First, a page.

The three best of the disbanded Musketeers - Athos, Porthos, and Aramis - join a young hotheaded would-be-Musketeer, D'Artagnan, to stop the Cardinal Richelieu's evil plot: to form an ... See full summary »
This is the sequel to "Romancing the Stone" where Jack and Joan have their yacht and easy life, but are gradually getting bored with each other and this way of life. Joan accepts an ... See full summary »
Manny, Sid, and Diego discover that the Ice Age is coming to an end, and join everybody for a journey to higher ground. On the trip, they discover that Manny, in fact, is not the last of the wooly mammoths.
The three best of the disbanded Musketeers - Athos, Porthos, and Aramis - join a young hotheaded would-be-Musketeer, D'Artagnan, to stop the Cardinal Richelieu's evil plot: to form an alliance with enemy England by way of the mysterious Milady. Rochefort, the Cardinal's right-hand man, announces the official disbanding of the King's Musketeers. Three, however, refuse to throw down their swords - Athos the fighter and drinker, Porthos the pirate and lover, and Aramis the priest and poet. Arriving in Paris to join the Musketeers, D'Artagnan uncovers the Cardinal's plans, and the four set out on a mission to protect King and Country. Written by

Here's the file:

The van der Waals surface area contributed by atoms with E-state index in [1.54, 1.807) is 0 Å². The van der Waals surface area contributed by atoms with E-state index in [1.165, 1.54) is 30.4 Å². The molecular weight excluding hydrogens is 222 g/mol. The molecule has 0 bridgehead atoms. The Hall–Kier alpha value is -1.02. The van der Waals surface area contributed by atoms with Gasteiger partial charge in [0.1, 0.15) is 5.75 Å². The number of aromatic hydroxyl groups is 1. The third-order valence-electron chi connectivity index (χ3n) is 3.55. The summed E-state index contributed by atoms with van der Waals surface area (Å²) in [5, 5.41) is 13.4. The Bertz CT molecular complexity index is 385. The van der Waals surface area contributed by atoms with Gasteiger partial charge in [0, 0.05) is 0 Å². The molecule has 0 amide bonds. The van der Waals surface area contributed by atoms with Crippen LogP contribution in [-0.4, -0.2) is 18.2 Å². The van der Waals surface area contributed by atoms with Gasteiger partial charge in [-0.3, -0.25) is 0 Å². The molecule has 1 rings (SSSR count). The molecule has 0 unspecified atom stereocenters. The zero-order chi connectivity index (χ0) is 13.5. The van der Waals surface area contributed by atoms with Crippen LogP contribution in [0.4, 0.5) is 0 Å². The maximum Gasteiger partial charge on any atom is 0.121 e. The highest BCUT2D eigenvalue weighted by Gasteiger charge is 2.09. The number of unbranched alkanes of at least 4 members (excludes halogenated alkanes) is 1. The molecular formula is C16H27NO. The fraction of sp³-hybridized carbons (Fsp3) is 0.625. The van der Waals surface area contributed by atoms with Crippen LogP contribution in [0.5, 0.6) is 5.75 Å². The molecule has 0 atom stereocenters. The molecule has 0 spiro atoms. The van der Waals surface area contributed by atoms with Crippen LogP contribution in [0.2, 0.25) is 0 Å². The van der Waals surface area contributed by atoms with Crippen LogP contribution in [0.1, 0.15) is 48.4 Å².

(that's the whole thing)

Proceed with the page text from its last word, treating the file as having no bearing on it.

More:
A rival TriStar version was also in development at the same time as this film, with star Johnny Depp and director Jeremiah S. Chechik attached. Ultimately, it fell through. Oliver Platt had also been approached to play Porthos in that version as well. Interestingly, Chechik would direct Platt two years later in the film Tall Tale (1995). See more »
When the assassin is shot off the wall you can see the pad he falls into for a quick second before he hits. See more »
[after dropping a group of the Cardinal's guards with a chandelier]
Did I miss anyone?
Congratulations, Porthos. You brought down the house.
Oh, drat. I was trying to hit Rochefort.
See more »
I know it's hard to adapt a book into a movie, I know books and films are different media, I know movies are always worse than novels they are based on... But this is too much. This film lacks any connection to Dumas's classic, save the character's names. It also lacks a decent story, decent lines and decent acting. Tim Curry is quite enjoyable as a Disney-fied version of Richelieu, and some (very few, actually) one-liners are well-placed, but that's all. With the money and the cast they spent making this pile of garbage, they could have done much more.
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